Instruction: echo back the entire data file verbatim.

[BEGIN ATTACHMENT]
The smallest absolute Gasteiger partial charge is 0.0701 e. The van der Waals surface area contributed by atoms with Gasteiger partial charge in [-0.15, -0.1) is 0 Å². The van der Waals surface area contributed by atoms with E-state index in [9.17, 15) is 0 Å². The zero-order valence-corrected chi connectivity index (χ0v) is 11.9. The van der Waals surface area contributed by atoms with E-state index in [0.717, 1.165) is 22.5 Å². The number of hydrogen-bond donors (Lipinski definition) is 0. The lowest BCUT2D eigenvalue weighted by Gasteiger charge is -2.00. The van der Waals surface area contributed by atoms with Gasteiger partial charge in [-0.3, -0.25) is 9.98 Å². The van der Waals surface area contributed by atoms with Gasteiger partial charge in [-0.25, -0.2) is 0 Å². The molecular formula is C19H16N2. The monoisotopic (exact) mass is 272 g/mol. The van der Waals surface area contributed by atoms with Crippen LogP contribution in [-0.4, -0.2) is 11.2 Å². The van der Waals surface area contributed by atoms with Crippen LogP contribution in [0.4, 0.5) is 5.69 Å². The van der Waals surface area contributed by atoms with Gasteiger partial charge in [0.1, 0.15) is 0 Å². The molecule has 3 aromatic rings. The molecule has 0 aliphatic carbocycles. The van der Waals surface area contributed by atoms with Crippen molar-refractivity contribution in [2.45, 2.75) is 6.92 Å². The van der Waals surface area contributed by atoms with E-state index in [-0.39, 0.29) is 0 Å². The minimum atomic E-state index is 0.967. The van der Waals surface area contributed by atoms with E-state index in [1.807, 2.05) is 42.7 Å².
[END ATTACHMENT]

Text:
The smallest absolute Gasteiger partial charge is 0.0701 e. The van der Waals surface area contributed by atoms with Gasteiger partial charge in [-0.15, -0.1) is 0 Å². The van der Waals surface area contributed by atoms with E-state index in [9.17, 15) is 0 Å². The zero-order valence-corrected chi connectivity index (χ0v) is 11.9. The van der Waals surface area contributed by atoms with E-state index in [0.717, 1.165) is 22.5 Å². The number of hydrogen-bond donors (Lipinski definition) is 0. The lowest BCUT2D eigenvalue weighted by Gasteiger charge is -2.00. The van der Waals surface area contributed by atoms with Gasteiger partial charge in [-0.3, -0.25) is 9.98 Å². The van der Waals surface area contributed by atoms with Gasteiger partial charge in [-0.25, -0.2) is 0 Å². The molecular formula is C19H16N2. The monoisotopic (exact) mass is 272 g/mol. The van der Waals surface area contributed by atoms with Crippen LogP contribution in [-0.4, -0.2) is 11.2 Å². The van der Waals surface area contributed by atoms with Crippen LogP contribution in [0.4, 0.5) is 5.69 Å². The van der Waals surface area contributed by atoms with Gasteiger partial charge in [0.1, 0.15) is 0 Å². The molecule has 3 aromatic rings. The molecule has 0 aliphatic carbocycles. The van der Waals surface area contributed by atoms with Crippen molar-refractivity contribution in [2.45, 2.75) is 6.92 Å². The van der Waals surface area contributed by atoms with E-state index in [-0.39, 0.29) is 0 Å². The minimum atomic E-state index is 0.967. The van der Waals surface area contributed by atoms with E-state index in [1.807, 2.05) is 42.7 Å².